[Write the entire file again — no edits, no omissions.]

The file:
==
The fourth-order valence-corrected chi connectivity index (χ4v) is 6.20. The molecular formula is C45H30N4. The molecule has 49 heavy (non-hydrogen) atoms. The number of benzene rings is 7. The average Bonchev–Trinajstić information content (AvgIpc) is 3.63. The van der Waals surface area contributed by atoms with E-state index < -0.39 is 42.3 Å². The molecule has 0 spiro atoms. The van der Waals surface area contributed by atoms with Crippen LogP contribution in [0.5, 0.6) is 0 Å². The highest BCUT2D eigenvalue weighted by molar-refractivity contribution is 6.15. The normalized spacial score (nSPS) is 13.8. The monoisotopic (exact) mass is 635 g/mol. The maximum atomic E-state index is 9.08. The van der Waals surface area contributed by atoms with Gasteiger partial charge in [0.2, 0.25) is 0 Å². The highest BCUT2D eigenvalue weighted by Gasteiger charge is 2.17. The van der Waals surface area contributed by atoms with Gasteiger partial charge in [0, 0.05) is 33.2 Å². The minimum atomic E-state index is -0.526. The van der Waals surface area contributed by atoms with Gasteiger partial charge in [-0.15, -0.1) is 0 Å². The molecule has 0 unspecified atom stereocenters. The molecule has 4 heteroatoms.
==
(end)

The fourth-order valence-corrected chi connectivity index (χ4v) is 6.20. The molecular formula is C45H30N4. The molecule has 49 heavy (non-hydrogen) atoms. The number of benzene rings is 7. The average Bonchev–Trinajstić information content (AvgIpc) is 3.63. The van der Waals surface area contributed by atoms with E-state index < -0.39 is 42.3 Å². The molecule has 0 spiro atoms. The van der Waals surface area contributed by atoms with Crippen LogP contribution in [0.5, 0.6) is 0 Å². The highest BCUT2D eigenvalue weighted by molar-refractivity contribution is 6.15. The normalized spacial score (nSPS) is 13.8. The monoisotopic (exact) mass is 635 g/mol. The maximum atomic E-state index is 9.08. The van der Waals surface area contributed by atoms with Gasteiger partial charge in [0.2, 0.25) is 0 Å². The highest BCUT2D eigenvalue weighted by Gasteiger charge is 2.17. The van der Waals surface area contributed by atoms with Gasteiger partial charge in [0, 0.05) is 33.2 Å². The minimum atomic E-state index is -0.526. The van der Waals surface area contributed by atoms with Gasteiger partial charge in [-0.15, -0.1) is 0 Å². The molecule has 0 unspecified atom stereocenters. The molecule has 4 heteroatoms.